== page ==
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BACKGROUND AND PURPOSE Motor recovery after ischemic stroke in primary motor cortex is thought to occur in part through training-enhanced reorganization in undamaged premotor areas, enabled by reductions in cortical inhibition. Here we used a mouse model of focal cortical stroke and a double-lesion approach to test the idea that a medial premotor area(More)
BACKGROUND AND PURPOSE Data from both humans and animal models suggest that most recovery from motor impairment after stroke occurs in a sensitive period that lasts only weeks and is mediated, in part, by an increased responsiveness to training. Here, we used a mouse model of focal cortical stroke to test 2 hypotheses. First, we investigated whether(More)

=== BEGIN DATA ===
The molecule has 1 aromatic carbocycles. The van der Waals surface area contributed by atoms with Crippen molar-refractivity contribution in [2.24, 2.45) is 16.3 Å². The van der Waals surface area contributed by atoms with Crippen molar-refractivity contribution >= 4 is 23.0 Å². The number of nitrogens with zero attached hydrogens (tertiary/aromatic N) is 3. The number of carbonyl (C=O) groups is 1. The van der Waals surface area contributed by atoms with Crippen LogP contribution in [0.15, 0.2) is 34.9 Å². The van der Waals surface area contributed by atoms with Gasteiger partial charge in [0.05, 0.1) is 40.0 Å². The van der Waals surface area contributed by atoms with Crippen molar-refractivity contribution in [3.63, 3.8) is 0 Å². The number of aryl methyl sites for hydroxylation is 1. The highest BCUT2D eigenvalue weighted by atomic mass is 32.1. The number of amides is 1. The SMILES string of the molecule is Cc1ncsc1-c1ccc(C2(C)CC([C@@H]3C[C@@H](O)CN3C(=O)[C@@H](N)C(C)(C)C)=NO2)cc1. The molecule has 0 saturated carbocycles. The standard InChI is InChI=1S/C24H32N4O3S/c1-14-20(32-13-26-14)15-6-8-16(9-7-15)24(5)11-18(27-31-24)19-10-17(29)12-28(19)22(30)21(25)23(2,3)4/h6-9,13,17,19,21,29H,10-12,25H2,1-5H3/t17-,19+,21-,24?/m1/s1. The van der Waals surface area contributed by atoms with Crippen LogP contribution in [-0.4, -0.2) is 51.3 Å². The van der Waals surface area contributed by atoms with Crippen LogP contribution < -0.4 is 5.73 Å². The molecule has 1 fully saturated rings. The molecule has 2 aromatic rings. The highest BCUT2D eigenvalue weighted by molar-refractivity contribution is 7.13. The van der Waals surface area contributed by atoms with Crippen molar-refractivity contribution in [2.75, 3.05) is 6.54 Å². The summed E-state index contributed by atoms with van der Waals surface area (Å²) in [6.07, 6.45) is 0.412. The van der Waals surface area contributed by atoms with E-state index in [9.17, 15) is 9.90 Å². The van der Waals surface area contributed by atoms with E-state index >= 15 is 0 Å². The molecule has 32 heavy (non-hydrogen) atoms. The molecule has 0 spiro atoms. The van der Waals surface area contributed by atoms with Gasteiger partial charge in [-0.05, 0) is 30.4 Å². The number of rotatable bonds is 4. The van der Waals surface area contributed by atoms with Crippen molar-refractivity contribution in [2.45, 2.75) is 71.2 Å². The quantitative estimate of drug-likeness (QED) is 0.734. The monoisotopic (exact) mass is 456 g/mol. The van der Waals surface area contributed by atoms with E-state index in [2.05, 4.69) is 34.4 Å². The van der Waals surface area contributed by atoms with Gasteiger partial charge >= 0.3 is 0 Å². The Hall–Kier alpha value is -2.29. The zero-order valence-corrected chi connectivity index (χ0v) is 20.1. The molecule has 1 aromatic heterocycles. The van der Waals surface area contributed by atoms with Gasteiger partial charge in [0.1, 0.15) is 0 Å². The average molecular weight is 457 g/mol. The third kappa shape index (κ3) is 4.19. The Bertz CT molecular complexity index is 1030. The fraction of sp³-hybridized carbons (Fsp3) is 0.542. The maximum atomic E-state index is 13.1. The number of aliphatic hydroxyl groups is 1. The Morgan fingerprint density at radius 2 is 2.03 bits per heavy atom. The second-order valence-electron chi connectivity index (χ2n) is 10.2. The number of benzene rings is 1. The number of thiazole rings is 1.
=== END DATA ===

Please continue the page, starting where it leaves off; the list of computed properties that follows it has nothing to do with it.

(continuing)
BACKGROUND AND OBJECTIVE Prior studies have suggested that after stroke there is a time-limited period of increased responsiveness to training as a result of heightened plasticity-a sensitive period thought to be induced by ischemia itself. Using a mouse model, we have previously shown that most training-associated recovery after a caudal forelimb area(More)
483 W ith improved acute care, more patients with ischemic stroke survive and up to 60% of them have disability in arm or leg use, and up to one third need placement in a long-term care facility. 1 In addition to the personal impact, the economic cost of disability translates to more than $30 billion in annual care. 2 Most recovery at both the impairment(More)
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